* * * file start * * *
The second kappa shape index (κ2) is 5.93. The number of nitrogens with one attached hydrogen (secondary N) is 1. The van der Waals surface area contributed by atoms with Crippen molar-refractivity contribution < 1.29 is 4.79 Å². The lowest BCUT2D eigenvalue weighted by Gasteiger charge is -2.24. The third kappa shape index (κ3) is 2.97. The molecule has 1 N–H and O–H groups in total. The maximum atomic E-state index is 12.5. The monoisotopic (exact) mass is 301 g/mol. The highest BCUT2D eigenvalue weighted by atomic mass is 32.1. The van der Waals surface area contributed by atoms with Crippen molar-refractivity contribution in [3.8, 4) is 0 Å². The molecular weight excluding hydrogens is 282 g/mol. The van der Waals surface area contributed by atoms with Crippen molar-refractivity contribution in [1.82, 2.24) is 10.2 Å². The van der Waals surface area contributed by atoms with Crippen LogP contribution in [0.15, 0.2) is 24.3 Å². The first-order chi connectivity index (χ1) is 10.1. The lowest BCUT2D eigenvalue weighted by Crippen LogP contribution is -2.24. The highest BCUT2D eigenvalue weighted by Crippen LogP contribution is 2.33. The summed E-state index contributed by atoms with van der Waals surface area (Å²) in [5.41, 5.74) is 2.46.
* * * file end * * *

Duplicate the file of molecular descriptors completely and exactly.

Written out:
The second kappa shape index (κ2) is 5.93. The number of nitrogens with one attached hydrogen (secondary N) is 1. The van der Waals surface area contributed by atoms with Crippen molar-refractivity contribution < 1.29 is 4.79 Å². The lowest BCUT2D eigenvalue weighted by Gasteiger charge is -2.24. The third kappa shape index (κ3) is 2.97. The molecule has 1 N–H and O–H groups in total. The maximum atomic E-state index is 12.5. The monoisotopic (exact) mass is 301 g/mol. The highest BCUT2D eigenvalue weighted by atomic mass is 32.1. The van der Waals surface area contributed by atoms with Crippen molar-refractivity contribution in [3.8, 4) is 0 Å². The molecular weight excluding hydrogens is 282 g/mol. The van der Waals surface area contributed by atoms with Crippen molar-refractivity contribution in [1.82, 2.24) is 10.2 Å². The van der Waals surface area contributed by atoms with Crippen LogP contribution in [0.15, 0.2) is 24.3 Å². The first-order chi connectivity index (χ1) is 10.1. The lowest BCUT2D eigenvalue weighted by Crippen LogP contribution is -2.24. The highest BCUT2D eigenvalue weighted by Crippen LogP contribution is 2.33. The summed E-state index contributed by atoms with van der Waals surface area (Å²) in [5.41, 5.74) is 2.46.